- China-led development bank joined by US western allies
-- WSJ: 3/18
| NYT: 3/18
| FT: 3/17
| WP: 3/18
- The Asian Infrastructure Investment Bank (AIIB) was initiated by China as rival to the Washington-based World Bank and the US-dominated Asian Development Bank. This is a response, in part, to the failure of the US to give China and other emerging economies increased voting power in the existing financial institutions, in which the US has a veto, and which are traditionally led only by Americans and Europeans.
- The UK has now announced that it will apply to become a founding member of the AIIB, and the UK was followed by France, Germany, and Italy. Australia, Japan, and South Korea have all now indicated that they might join as well.
- The US has pressed its allies not to join, arguing that the AIIB would lack the high standards imposed on borrowers by other institutions. The allies have now decided that China "is such a large export and investment market [that they] cannot afford to stay on the sidelines."
- A reporter in China noted that "The U.S.-dominated world order has begun to collapse." An expert on China in Brussels said "China is shaping an alternative universe and getting America’s European allies to support it."
- ECB QE begins
-- WSJ: 3/10
| FT: 3/10
- Following last month's pledge by the European Central Bank to initiate Quantitative Easing, the Eurozone national central banks began buying sovereign debt, even at negative interest rates.
- The plan is to buy about €850bn of eurozone government debt, plus additional private sector debt. EU rules forbid the ECB from bailing out member governments, and this complicates but doesn't prevent the process.
- The purpose is stimulate the economy and to reverse or prevent deflation, which has begun in some of the countries. The eurozone's unemployment rate is over 11%.
- Euro falls close to parity with dollar
-- WSJ: 3/14
| NYT: 3/12
| FT: 3/14
- The euro fell against the dollar on Friday to $1.0482, its lowest since 2003.
- The reasons for the recent decline include both the ECB QE and the expectation that the Fed will raise interest rates in coming months.
- The fall in the euro is to be expected, and is part of the mechanism by which the ECB QE is expected to work: It will make European goods cheaper and stimulate demand.
- Tea Party divided on renewal of Export-Import Bank
-- NYT: 3/10
- "The Export-Import Bank guarantees loans to overseas customers of thousands of American companies." It is an 81-year old institution that will disappear June 30 if not renewed by Congress.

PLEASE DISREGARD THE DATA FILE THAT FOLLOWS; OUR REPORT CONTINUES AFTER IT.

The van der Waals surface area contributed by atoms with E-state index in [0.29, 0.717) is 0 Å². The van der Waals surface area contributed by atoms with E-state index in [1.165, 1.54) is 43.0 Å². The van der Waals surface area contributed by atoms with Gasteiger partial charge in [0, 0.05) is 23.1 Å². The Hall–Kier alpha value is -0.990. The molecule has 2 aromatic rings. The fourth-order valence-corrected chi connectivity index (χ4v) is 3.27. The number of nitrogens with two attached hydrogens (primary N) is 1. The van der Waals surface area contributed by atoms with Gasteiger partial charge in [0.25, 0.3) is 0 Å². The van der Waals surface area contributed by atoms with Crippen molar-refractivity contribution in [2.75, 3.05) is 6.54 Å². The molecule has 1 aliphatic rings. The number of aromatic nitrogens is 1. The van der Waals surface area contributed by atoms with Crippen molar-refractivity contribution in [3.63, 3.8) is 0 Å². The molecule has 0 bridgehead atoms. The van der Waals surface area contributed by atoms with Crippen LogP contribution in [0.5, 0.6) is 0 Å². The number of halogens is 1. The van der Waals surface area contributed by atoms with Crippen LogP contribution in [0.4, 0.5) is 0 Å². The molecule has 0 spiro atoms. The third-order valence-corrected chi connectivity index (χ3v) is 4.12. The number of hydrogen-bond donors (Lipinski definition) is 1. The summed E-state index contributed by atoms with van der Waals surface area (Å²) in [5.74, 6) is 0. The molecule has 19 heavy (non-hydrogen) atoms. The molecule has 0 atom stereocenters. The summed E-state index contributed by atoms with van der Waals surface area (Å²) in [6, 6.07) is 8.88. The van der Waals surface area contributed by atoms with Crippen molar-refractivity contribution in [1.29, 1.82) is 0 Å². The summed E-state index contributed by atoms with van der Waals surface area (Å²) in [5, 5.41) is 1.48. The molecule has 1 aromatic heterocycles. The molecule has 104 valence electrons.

- Some conservative Republicans oppose renewal, saying that it is "crony capitalism" mainly benefitting big companies like Boeing and Caterpillar. In fact it also benefits many small companies that export, including ones owned by Tea Party Republicans. So there is division among Republicans on whether to renew. Unlike some other issues, those opposed need not persuade any Democrats, as all they need to do is to not act.
- Is the Ex-Im Bank subsidizing exports? That's not clear: "The bank operates on fees it charges its users and, so far, has made money for the government."
Feb 23 - Mar 8
- President Obama releases 2015 Trade Policy Agenda
-- ST&R: 3/6
- “...trade policy done right ... is among the nation’s best tools to address the challenges of globalization and technological change and promote American interests and values.”
- Trade agreements are intended to increase US exports "and the better paying jobs they support."
- Objectives for 2015: Finish TPP; make progress on TTIP; in the WTO, an Information Technology Agreement and a Trade in Services Agreement; renew GSP; on labor, make improvements with Colombia, Bangladesh, and other countries; on environment, enforce obligations under trade agreements; hold trade partners accountable in cases of dumping and subsidies.
- Oregon Senator is crucial for Fast Track
-- NYT: 3/4
- Oregon Senator Ron Wyden, ranking Democrat on the Finance Committee, is the crucial link between Republicans and Democrats in forging agreement to give Obama Trade Promotion Authority (TPA). Both sides are looking to him to come up with a bill that will satisfy critics.
- Republicans, many pro-trade, nonetheless resist giving more power to Obama. Democrats, concerned about trade's effect on jobs, want assurances that trade agreements will be pro-labor and pro-environment.
- To satisfy Democrats, Wyden is proposing a "shut-off valve" to be used if details of agreements are not satisfactory. Republicans object that this would undermine the purpose of TPA and discourage other countries from negotiating.
- Denmark's currency peg is under pressure
-- WSJ: 3/3
- Nationalbank, the Central Bank of Denmark, bought a record amount of foreign currency in February as it maintained its peg of the krone to the euro. Its purchases totaled over $25 billion, about 9% GDP.
- The pressure results in part from the European Central Bank's moves toward Quantitative Easing, intended to lower euro interest rates and making the Danish krone more attractive to hold.
- The Danes have pushed their own interest rates down to help maintain the peg, but that may not be enough, and they are considering temporary capital controls or transaction taxes.
- Greece and its lenders agree on 4-month extension
-- WSJ: 2/21
| NYT: 2/21
| FT: 2/21
- The bailout was scheduled to end at the end of February, and this extension avoids an immediate crisis. It does not resolve any of the disagreements between the new Greek government and the lenders.
- The agreement is a reversal for Tsipras, the new Greek leader who had promised to kill the bailout and its commitments for Greek austerity. The Troika -- EU, ECB, & IMF -- have agreed to reduce the targets for Greece's government surplus.